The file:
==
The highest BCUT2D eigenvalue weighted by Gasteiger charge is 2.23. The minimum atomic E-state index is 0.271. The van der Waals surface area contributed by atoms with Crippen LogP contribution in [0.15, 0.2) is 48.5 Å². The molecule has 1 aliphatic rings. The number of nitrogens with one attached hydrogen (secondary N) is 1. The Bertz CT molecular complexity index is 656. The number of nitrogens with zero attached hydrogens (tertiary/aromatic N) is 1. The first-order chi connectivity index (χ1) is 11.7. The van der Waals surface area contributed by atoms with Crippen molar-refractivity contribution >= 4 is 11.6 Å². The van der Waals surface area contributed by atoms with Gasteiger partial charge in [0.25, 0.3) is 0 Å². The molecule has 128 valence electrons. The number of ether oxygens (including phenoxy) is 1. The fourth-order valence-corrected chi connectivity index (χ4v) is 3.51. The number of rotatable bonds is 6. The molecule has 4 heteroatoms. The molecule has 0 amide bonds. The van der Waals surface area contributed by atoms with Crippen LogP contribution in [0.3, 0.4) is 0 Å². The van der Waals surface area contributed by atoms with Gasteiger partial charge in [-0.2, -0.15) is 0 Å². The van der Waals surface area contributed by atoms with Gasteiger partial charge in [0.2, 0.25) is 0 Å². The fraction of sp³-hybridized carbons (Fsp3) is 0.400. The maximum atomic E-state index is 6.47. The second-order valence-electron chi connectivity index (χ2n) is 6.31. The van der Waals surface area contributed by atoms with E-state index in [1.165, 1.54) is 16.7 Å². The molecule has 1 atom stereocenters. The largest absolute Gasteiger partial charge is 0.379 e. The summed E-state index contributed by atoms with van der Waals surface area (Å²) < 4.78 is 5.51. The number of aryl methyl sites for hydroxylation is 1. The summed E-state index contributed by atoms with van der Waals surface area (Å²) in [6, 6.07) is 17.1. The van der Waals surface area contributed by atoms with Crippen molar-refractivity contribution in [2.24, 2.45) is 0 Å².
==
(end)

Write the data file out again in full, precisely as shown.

The highest BCUT2D eigenvalue weighted by Gasteiger charge is 2.23. The minimum atomic E-state index is 0.271. The van der Waals surface area contributed by atoms with Crippen LogP contribution in [0.15, 0.2) is 48.5 Å². The molecule has 1 aliphatic rings. The number of nitrogens with one attached hydrogen (secondary N) is 1. The Bertz CT molecular complexity index is 656. The number of nitrogens with zero attached hydrogens (tertiary/aromatic N) is 1. The first-order chi connectivity index (χ1) is 11.7. The van der Waals surface area contributed by atoms with Crippen molar-refractivity contribution >= 4 is 11.6 Å². The van der Waals surface area contributed by atoms with Gasteiger partial charge in [0.25, 0.3) is 0 Å². The molecule has 128 valence electrons. The number of ether oxygens (including phenoxy) is 1. The fourth-order valence-corrected chi connectivity index (χ4v) is 3.51. The number of rotatable bonds is 6. The molecule has 4 heteroatoms. The molecule has 0 amide bonds. The van der Waals surface area contributed by atoms with Crippen LogP contribution in [0.3, 0.4) is 0 Å². The van der Waals surface area contributed by atoms with Gasteiger partial charge in [-0.2, -0.15) is 0 Å². The van der Waals surface area contributed by atoms with Gasteiger partial charge in [0.2, 0.25) is 0 Å². The fraction of sp³-hybridized carbons (Fsp3) is 0.400. The maximum atomic E-state index is 6.47. The second-order valence-electron chi connectivity index (χ2n) is 6.31. The van der Waals surface area contributed by atoms with E-state index in [1.165, 1.54) is 16.7 Å². The molecule has 1 atom stereocenters. The largest absolute Gasteiger partial charge is 0.379 e. The summed E-state index contributed by atoms with van der Waals surface area (Å²) < 4.78 is 5.51. The number of aryl methyl sites for hydroxylation is 1. The summed E-state index contributed by atoms with van der Waals surface area (Å²) in [6, 6.07) is 17.1. The van der Waals surface area contributed by atoms with Crippen molar-refractivity contribution in [2.24, 2.45) is 0 Å².